When ransomware begins encrypting files, the damage has already been done. Even if a ransom is paid, some data will be destroyed unless a victim can restore all files from backups.  Security experts agree that the best approach to guard against ransomware is to avoid it in the first place. While there are methods for dealing with a ransomware attack, they are at best imprecise.  Moreover, they frequently demand far more technical skills than the ordinary computer user possesses.

Up Next: Tax Code 570 on IRS Transcript 2022-2023

Code 570 On IRS TranscriptTax Code 570 on your IRS Transcript means additional reviews are required and your return processing and refund have been temporarily frozen. Generally, you will see Transaction Code 570 (TC 570) on your tax transcript under the Explanation of Transactions section. This cycle code will appear after your return is entered into the IRS master file.  Tax Code 150 on an IRS Transcript means the return is received, entered into the IRS master file, and is under process within the system.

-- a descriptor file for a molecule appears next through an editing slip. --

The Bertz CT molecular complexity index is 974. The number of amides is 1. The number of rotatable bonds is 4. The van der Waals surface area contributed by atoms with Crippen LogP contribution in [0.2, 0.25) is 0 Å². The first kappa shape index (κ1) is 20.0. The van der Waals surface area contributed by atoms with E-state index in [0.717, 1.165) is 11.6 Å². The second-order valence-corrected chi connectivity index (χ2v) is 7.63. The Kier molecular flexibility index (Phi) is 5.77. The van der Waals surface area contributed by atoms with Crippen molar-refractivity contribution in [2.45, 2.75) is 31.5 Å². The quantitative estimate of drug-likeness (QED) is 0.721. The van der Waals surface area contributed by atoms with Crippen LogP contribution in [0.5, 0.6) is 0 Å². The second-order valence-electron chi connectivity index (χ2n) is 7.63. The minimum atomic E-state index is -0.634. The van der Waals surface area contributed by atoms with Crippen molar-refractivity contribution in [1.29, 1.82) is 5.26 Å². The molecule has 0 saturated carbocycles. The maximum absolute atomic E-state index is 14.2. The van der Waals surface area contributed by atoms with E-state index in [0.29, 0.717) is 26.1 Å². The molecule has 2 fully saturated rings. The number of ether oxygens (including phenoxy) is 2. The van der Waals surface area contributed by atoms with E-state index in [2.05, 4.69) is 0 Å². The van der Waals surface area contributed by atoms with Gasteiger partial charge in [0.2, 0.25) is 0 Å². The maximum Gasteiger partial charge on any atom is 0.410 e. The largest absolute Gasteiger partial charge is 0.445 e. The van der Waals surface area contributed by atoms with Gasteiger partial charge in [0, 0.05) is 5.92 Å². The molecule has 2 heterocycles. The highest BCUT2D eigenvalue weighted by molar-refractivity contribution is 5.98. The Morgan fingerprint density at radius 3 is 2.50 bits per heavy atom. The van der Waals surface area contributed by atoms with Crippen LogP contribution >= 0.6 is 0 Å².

Tax code 570 indicates additional reviews are being done.  As a result, your return processing and refund payment are frozen until further resolution. This generally corresponds with a WMR/IRS2Go message that your return is under processing or review (Tax Topic 152). There is a wide range of topics covered by TC 570.  Therefore, resolution can take anywhere from a few weeks to several months. Unfortunately, you won’t be able to do anything until the IRS releases an update.  This is usually by formal notice.  However, the IRS occasionally reconciles the situation internally. When the problem is resolved, the IRS will release another update or notification (TC 971). TC 971 is the generic code that an IRS notice or letter has been issued.  This notice will provide further information about the issue or alert you of extra IRS delays.  For example, an additional 60-day review to assess your situation.